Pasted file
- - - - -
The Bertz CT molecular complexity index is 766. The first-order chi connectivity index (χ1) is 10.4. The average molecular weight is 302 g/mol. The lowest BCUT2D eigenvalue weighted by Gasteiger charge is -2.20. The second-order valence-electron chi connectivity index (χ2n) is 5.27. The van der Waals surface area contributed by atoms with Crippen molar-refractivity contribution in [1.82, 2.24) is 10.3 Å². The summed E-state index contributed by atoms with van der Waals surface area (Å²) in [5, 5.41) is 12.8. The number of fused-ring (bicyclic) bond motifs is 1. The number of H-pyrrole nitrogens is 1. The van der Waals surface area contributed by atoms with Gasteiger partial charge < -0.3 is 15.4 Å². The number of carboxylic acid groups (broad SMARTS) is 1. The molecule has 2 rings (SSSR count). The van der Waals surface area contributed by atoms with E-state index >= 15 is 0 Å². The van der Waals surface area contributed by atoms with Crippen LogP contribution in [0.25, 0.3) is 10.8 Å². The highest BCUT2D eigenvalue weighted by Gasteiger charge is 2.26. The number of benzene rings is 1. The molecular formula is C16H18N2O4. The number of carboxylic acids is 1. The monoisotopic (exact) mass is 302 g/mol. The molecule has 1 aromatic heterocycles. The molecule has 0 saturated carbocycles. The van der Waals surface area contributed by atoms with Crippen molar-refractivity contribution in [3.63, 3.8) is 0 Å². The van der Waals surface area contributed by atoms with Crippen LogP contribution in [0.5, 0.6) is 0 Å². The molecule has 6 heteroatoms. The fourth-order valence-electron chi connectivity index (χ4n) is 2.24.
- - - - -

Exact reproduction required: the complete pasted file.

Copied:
The Bertz CT molecular complexity index is 766. The first-order chi connectivity index (χ1) is 10.4. The average molecular weight is 302 g/mol. The lowest BCUT2D eigenvalue weighted by Gasteiger charge is -2.20. The second-order valence-electron chi connectivity index (χ2n) is 5.27. The van der Waals surface area contributed by atoms with Crippen molar-refractivity contribution in [1.82, 2.24) is 10.3 Å². The summed E-state index contributed by atoms with van der Waals surface area (Å²) in [5, 5.41) is 12.8. The number of fused-ring (bicyclic) bond motifs is 1. The number of H-pyrrole nitrogens is 1. The van der Waals surface area contributed by atoms with Gasteiger partial charge < -0.3 is 15.4 Å². The number of carboxylic acid groups (broad SMARTS) is 1. The molecule has 2 rings (SSSR count). The van der Waals surface area contributed by atoms with E-state index >= 15 is 0 Å². The van der Waals surface area contributed by atoms with Crippen LogP contribution in [0.25, 0.3) is 10.8 Å². The highest BCUT2D eigenvalue weighted by Gasteiger charge is 2.26. The number of benzene rings is 1. The molecular formula is C16H18N2O4. The number of carboxylic acids is 1. The monoisotopic (exact) mass is 302 g/mol. The molecule has 1 aromatic heterocycles. The molecule has 0 saturated carbocycles. The van der Waals surface area contributed by atoms with Crippen molar-refractivity contribution in [3.63, 3.8) is 0 Å². The van der Waals surface area contributed by atoms with Crippen LogP contribution in [0.5, 0.6) is 0 Å². The molecule has 6 heteroatoms. The fourth-order valence-electron chi connectivity index (χ4n) is 2.24.